She embezzled $1.3m from family business
Woman jailed 12 years for forgery and criminal breach of trust — again
She embezzled $1.3 million from her company over almost four years by forging more than 200 cheques to feed her gambling habit.
She also doctored bank statements and the company's cheque book stubs to cover her tracks.
But an audit eventually revealed secretary Lim Hoon Choo's devious scheme.
Yesterday, Lim, now 62, was jailed 12 years for criminal breach of trust (CBT) and forgery.
This was not her first brush with the law. She has a long history of white-collar offences dating back to 1983, the court heard. Before this latest spate of offences, Lim had been jailed for nine years in 1999 for misappropriating $3.1 million using a similar modus operandi, said Deputy Public Prosecutor (DPP) Tan Jun Hong.
She was released after about seven years and began working as a secretary for investment management firm New Asian Capital in April 2008.
Court papers said she worked alone at the company's office in Jalan Sultan and her responsibilities involved issuing cheques on behalf of the company,
as well as the family business' patriarch, Mr Ng Eng Ghee.
She was given access to bank accounts of both the company and Mr Ng.
In February 2010, she began forging cheques by signing them with Mr Ng's signature, which she had practised.
She made the cheques out to her name as her employers only knew her as ''Eve''.
To cover her tracks, she would falsely reflect the transactions as ''credit card payments'' on the bank statements and the company's cheque book stubs.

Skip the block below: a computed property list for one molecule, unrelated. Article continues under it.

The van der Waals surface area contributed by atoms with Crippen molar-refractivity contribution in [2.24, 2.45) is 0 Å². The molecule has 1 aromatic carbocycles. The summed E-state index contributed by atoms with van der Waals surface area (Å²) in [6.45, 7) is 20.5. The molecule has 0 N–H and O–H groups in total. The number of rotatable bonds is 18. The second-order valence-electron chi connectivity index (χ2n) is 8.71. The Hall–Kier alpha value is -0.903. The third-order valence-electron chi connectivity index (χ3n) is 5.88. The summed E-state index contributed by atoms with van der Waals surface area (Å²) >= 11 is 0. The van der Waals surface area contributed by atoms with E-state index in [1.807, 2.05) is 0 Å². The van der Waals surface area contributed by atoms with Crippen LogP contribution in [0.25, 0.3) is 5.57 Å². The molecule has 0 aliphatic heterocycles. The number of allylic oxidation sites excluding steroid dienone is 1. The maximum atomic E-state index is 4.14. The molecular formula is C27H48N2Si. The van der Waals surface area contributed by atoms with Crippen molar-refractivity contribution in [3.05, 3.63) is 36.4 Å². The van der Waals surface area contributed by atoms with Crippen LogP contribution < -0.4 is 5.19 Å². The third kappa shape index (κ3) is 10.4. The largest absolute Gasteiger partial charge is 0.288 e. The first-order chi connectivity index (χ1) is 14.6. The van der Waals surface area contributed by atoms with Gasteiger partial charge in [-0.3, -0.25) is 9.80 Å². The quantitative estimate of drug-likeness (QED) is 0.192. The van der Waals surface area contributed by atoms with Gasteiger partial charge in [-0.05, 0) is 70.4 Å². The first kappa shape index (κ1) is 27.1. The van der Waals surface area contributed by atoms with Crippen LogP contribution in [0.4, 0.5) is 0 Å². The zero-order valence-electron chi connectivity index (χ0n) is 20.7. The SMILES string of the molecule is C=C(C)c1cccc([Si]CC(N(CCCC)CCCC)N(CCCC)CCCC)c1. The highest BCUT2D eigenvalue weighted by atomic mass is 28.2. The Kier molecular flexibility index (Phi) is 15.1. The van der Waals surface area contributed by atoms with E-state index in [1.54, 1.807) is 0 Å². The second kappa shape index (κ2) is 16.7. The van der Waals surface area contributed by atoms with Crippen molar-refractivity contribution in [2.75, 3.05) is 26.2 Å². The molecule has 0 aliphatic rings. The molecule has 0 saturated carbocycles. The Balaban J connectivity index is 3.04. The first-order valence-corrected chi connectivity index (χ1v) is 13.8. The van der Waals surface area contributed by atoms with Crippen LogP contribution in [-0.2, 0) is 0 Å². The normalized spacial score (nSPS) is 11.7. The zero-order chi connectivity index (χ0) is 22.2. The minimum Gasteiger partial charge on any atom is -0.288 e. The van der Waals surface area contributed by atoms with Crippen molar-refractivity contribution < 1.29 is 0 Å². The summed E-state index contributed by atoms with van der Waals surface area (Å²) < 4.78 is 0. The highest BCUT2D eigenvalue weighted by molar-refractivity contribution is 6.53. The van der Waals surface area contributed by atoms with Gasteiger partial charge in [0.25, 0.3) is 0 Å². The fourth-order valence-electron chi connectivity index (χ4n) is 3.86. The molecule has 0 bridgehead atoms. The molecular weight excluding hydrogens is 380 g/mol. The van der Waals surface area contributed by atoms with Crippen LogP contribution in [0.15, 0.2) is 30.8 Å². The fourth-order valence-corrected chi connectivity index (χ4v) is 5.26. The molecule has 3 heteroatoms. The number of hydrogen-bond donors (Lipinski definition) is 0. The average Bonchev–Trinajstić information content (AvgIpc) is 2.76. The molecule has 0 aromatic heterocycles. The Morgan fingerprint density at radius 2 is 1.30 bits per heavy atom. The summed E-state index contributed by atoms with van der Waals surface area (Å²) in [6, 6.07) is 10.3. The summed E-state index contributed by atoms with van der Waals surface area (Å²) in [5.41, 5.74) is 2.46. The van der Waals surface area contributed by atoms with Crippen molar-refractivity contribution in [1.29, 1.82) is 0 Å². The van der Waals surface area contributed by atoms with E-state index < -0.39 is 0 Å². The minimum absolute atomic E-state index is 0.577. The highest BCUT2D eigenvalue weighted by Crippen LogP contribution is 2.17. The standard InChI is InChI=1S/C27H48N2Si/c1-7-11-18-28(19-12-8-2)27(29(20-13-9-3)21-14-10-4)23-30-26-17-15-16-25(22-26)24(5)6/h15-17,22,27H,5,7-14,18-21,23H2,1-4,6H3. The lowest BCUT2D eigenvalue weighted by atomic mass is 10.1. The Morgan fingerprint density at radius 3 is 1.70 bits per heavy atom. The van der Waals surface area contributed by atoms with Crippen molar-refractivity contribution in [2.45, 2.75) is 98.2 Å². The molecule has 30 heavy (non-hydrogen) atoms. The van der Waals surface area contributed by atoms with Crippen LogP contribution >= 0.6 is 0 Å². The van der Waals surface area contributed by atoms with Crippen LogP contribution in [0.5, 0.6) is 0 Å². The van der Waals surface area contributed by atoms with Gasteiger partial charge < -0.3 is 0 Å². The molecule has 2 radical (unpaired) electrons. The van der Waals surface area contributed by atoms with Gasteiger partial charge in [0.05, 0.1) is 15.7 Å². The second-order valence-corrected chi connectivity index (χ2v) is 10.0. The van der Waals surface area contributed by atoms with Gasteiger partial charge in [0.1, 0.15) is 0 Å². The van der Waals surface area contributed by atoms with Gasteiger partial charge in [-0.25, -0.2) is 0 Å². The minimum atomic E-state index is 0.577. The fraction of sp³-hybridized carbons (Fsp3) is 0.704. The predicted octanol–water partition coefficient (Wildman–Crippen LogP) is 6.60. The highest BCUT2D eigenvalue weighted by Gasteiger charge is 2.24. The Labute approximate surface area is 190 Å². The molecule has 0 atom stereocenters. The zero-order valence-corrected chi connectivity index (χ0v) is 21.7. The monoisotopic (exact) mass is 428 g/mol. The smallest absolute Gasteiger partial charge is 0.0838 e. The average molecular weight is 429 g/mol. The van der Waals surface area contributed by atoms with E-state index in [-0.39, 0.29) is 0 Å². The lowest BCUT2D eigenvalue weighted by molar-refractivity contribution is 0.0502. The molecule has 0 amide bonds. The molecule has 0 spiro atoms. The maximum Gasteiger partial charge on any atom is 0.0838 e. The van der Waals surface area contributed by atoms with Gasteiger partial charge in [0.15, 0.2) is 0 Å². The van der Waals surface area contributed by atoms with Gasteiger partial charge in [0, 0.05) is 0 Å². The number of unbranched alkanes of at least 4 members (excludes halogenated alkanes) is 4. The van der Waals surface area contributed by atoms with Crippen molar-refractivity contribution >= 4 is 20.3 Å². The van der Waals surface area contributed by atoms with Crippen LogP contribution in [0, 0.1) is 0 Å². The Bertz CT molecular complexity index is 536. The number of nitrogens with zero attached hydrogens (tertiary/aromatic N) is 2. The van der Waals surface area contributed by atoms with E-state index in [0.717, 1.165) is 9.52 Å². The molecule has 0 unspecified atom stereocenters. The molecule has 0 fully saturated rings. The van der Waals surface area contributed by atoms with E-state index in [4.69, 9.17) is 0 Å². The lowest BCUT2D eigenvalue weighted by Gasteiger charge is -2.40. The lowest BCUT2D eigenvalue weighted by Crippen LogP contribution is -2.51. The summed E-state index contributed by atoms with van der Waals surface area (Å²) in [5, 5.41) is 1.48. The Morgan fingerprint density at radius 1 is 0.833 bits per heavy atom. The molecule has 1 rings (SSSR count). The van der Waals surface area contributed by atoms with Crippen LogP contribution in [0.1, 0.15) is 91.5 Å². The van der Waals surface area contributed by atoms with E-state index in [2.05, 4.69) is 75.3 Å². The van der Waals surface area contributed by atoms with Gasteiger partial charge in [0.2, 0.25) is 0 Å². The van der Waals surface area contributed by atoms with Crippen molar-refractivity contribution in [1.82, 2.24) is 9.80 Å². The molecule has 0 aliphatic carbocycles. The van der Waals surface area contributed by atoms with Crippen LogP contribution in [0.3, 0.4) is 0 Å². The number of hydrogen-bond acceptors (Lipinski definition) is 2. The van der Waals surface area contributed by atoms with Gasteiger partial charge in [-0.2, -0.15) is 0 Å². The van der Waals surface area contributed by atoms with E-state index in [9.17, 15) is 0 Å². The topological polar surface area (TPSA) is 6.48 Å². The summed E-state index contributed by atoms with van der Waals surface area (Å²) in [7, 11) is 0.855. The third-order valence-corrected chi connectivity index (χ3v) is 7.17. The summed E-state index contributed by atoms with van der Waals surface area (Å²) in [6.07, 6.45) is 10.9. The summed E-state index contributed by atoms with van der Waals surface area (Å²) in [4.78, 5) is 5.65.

She would also ensure the amounts recorded in the official documents were less than the amounts stated on the cheques, to not arouse suspicion.
Between February 2010 and September 2013, she siphoned $1.3 million from the company and gambled most of the money away at casinos in Malaysia.
She was discovered after an audit revealed the missing money.
Mr Ng made a police report in October 2013.
Lim returned only about 10 per cent of the misappropriated money.
Yesterday, Lim pleaded guilty to two counts of criminal breach of trust and five counts of forgery, with seven other charges taken into consideration for sentencing.
She kept her head bowed throughout the hearing.
DPP Tan, in his submissions, called Lim a seasoned criminal skilled at avoiding detection.
He said Lim had ample opportunity over the four years to regret her mistakes and stop offending, but showed neither contrition nor remorse.
Defence counsel Benjamin Frois said in mitigation that his client had committed the offences because she felt stressed and overworked by her employer, whom she had claimed did not treat her well.
But District Judge Low Wee Ping rejected her claim and called it absurd. The judge also noted her long history of offending, which started in 1983 when Lim, then 29, was jailed eight months for CBT.
In 1988, she was jailed two years for CBT and cheating charges.
The judge, however, particularly noted her 1999 conviction.
She had been jailed for altering nearly 500 company cheques to cheat her company out of more than $3 million, and using it to buy a BMW and to take friends and relatives on holidays abroad.
''One would have thought your criminal career would have stopped there, but now you stand here before me having misappropriated (another) $1.3 million,'' Judge Low said.
New Asian Capital could not be reached for comment.
Lim Hoon Choo (above), 62, a former secretary of New Asian Capital